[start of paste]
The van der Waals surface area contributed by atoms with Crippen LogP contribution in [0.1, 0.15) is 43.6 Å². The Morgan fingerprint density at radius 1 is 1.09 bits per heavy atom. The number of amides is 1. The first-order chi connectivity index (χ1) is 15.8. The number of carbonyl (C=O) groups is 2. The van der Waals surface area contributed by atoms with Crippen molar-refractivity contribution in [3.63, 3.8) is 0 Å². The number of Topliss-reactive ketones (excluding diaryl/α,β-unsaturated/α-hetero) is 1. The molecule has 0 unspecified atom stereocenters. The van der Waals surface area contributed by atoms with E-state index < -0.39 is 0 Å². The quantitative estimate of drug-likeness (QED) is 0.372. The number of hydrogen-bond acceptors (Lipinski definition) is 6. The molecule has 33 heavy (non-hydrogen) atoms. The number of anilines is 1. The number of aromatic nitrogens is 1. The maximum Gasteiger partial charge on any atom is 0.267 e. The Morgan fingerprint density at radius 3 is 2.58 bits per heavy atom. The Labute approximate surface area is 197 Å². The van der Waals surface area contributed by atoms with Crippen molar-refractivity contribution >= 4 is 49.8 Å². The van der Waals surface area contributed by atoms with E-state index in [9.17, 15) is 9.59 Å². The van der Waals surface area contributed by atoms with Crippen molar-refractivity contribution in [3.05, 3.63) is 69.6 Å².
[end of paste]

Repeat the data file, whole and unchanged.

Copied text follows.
The van der Waals surface area contributed by atoms with Crippen LogP contribution in [0.1, 0.15) is 43.6 Å². The Morgan fingerprint density at radius 1 is 1.09 bits per heavy atom. The number of amides is 1. The first-order chi connectivity index (χ1) is 15.8. The number of carbonyl (C=O) groups is 2. The van der Waals surface area contributed by atoms with Crippen molar-refractivity contribution in [3.63, 3.8) is 0 Å². The number of Topliss-reactive ketones (excluding diaryl/α,β-unsaturated/α-hetero) is 1. The molecule has 0 unspecified atom stereocenters. The van der Waals surface area contributed by atoms with E-state index < -0.39 is 0 Å². The quantitative estimate of drug-likeness (QED) is 0.372. The number of hydrogen-bond acceptors (Lipinski definition) is 6. The molecule has 33 heavy (non-hydrogen) atoms. The number of anilines is 1. The number of aromatic nitrogens is 1. The maximum Gasteiger partial charge on any atom is 0.267 e. The Morgan fingerprint density at radius 3 is 2.58 bits per heavy atom. The Labute approximate surface area is 197 Å². The van der Waals surface area contributed by atoms with Crippen molar-refractivity contribution >= 4 is 49.8 Å². The van der Waals surface area contributed by atoms with E-state index in [9.17, 15) is 9.59 Å². The van der Waals surface area contributed by atoms with Crippen molar-refractivity contribution in [3.05, 3.63) is 69.6 Å².